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Choice students tackle ivy
By Brenda Sexton-The Courier-Herald
Twice in the past month, Choice Program fourth-grade students have been found pulling invasive ivy off the trees and forest floor behind the Buckley armory.
It's a rescue mission - tied to science.
The students say the ivy on the forest floor blocks sunlight for other plants. They will also tell anyone who wants to listen that the bark of a tree is like its skin and the ivy's tentacles crawl into it. The students say over time the weight of the ivy breaks down the tree's branches, causing the tree to lose its balance, making it susceptible to falling during high winds.
And trees provide oxygen for the planet.
“When we pick the ivy we're making a difference in our environment,” Siara Sanabria said.
“I don't like the feel of pulling it,” Michael Lampkin said. “But it makes me happy to know I'm helping the environment.”
“It takes (ivy) 50 years to kill a tree,” Nathan Lee said. “But it can take out an entire forest.”
The Choice Program is part of the Collins Alternative Programs cooperative between the White River, Sumner, Enumclaw and Orting school districts based in White River. Choice students attend classes with teachers on the Choice campus at Glacier Middle School in Buckley and supplement their education with a parent-supervised curriculum at home.
This isn't the first time Choice Program teacher Raeann Webb's students have spent in the little patch of Buckley woods. In the past, her fourth- fifth- and sixth-grade students, as well as high school environmental science classes, have all spent time yanking out the ivy.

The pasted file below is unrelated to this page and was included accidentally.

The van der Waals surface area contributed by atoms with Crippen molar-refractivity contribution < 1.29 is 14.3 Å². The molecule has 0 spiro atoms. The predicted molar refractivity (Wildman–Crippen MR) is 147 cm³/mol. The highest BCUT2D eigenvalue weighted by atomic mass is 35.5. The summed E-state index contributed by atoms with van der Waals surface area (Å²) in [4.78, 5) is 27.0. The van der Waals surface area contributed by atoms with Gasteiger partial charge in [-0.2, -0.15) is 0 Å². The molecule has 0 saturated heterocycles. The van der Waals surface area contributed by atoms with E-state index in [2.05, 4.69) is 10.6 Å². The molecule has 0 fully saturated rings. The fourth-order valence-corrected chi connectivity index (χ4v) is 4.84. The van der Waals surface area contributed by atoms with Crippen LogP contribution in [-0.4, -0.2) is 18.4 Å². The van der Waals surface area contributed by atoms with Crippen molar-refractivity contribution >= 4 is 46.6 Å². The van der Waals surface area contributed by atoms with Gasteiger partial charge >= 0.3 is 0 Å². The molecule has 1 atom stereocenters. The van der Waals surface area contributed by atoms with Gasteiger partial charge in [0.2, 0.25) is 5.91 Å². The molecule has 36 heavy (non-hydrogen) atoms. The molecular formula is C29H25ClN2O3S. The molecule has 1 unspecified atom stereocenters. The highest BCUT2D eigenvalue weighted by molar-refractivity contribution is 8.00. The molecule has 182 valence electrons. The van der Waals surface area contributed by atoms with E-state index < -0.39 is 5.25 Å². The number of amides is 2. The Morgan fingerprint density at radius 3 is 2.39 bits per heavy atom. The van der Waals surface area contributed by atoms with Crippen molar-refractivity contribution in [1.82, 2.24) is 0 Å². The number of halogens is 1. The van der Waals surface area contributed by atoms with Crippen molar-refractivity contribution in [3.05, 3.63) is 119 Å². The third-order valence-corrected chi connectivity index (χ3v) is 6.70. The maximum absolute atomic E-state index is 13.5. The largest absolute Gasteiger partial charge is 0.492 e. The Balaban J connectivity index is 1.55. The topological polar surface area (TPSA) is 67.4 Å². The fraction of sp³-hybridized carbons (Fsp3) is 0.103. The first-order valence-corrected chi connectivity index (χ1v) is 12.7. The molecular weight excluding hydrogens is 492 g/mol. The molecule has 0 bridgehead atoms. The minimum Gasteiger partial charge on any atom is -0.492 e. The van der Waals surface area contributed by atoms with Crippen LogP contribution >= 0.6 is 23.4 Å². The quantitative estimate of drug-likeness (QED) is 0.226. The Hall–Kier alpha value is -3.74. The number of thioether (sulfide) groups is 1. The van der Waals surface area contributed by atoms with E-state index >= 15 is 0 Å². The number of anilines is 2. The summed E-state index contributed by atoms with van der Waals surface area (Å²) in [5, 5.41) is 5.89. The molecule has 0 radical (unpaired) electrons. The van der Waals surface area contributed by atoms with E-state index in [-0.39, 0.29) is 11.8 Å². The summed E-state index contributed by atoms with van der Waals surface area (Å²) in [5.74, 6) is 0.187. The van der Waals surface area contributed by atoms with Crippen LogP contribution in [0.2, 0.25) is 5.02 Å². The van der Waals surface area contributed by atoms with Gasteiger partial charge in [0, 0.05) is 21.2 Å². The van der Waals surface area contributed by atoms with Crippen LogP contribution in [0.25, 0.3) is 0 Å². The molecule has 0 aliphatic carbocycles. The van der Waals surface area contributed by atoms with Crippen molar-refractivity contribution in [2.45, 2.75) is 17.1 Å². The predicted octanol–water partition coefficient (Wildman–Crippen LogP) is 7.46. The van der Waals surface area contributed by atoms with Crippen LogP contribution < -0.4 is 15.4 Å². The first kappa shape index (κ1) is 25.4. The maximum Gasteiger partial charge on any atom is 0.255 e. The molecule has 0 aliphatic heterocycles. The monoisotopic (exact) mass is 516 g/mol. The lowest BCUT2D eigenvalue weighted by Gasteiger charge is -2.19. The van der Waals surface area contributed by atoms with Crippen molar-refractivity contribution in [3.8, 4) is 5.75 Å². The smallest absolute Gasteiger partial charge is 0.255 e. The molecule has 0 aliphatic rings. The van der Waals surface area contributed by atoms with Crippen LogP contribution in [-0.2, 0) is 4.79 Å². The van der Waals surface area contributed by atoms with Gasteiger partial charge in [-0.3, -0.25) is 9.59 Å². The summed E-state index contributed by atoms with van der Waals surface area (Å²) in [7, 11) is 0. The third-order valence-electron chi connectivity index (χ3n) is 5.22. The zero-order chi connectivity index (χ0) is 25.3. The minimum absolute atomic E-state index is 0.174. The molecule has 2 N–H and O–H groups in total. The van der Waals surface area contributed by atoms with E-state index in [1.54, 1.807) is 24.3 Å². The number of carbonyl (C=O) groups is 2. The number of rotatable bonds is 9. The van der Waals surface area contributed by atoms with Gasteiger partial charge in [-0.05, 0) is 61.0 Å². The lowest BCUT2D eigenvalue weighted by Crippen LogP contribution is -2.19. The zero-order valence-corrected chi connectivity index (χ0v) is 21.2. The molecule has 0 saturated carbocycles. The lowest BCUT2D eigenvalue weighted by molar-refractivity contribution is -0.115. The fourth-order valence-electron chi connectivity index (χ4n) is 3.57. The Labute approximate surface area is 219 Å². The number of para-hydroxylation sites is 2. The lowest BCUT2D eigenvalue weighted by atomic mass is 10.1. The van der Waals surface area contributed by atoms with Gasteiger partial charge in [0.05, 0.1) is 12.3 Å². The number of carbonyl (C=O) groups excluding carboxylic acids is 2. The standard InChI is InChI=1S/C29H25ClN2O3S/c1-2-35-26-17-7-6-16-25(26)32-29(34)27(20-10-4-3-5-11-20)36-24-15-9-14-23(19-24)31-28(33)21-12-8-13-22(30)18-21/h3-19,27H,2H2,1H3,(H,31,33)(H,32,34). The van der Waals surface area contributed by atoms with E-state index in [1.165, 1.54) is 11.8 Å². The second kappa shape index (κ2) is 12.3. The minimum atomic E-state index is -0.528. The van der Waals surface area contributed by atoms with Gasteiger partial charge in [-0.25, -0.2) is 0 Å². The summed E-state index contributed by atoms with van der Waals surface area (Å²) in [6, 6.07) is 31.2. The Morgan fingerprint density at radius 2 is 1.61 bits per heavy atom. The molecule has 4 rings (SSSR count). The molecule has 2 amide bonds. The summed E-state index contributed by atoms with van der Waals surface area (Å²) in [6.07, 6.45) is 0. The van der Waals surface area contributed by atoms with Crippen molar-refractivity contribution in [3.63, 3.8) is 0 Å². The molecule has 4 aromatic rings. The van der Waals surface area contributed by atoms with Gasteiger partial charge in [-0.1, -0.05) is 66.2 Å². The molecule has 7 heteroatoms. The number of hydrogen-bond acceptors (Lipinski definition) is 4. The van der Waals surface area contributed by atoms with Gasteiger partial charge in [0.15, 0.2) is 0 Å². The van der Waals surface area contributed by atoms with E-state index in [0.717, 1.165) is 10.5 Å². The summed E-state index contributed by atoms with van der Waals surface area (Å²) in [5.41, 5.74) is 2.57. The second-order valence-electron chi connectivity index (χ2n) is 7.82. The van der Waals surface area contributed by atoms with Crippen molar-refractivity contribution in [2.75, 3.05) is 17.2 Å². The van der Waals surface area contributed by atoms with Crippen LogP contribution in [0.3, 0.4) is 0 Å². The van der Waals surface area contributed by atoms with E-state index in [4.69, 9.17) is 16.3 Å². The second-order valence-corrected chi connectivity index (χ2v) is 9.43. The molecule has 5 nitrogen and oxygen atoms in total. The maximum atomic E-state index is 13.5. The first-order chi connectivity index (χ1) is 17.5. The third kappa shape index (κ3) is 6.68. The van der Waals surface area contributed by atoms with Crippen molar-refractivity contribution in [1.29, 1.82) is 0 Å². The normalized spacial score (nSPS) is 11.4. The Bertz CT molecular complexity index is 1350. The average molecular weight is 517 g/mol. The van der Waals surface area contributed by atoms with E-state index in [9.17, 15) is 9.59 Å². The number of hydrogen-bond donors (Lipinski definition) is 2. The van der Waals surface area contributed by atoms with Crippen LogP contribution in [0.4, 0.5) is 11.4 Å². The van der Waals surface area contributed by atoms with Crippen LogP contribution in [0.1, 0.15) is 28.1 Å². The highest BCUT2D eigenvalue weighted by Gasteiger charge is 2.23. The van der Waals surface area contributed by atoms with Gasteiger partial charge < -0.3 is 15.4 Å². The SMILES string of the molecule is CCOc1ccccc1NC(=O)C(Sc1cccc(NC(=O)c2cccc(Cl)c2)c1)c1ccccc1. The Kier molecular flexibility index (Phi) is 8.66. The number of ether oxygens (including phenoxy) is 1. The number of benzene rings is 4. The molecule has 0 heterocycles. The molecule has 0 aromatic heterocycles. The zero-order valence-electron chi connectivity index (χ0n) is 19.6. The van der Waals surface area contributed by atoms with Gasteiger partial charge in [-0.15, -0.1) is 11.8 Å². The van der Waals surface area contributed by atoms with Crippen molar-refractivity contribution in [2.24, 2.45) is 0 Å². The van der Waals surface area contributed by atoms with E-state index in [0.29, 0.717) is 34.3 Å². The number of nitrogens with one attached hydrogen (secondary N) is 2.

It's a big job. Her students didn't know how big when they decided to tackle the project.
Their first job was to collect data about ivy. They not only walked the forest they would adopt, but wooded areas near their homes or around town.
They discovered there's a lot of ivy out there and ivy growing from people's yards was taking over nearby groves of trees.
In Oregon, they said, ivy is banned and when they collect ivy, they have to keep it sealed in a black trash bag for three months before it dies.
Once the problem was identified they needed a plan of action. The first step was to clean out the existing ivy, which happens during regular work parties. The second is to educate the public about ivy and its destructive ways.
Students are writing letters to the media and talking with other classes. They are designing a flier. They are planning to write to nurseries asking them not to sell it.
Web said through the project her students have developed an understanding of how humans depend on the natural environment and can cause changes in the environment - good or bad - that affect humans' ability to survive.
“I think what's so important is that they feel it,” Webb said. “They learn it and then they feel it.”
The students are already seeing the fruits of their labor. Some of the ivy on the trees is dying, but it's small. Webb said the forest behind the armory will keep her classes busy for years.
“It's fun to come out next year and see that we've saved a tree,” she said.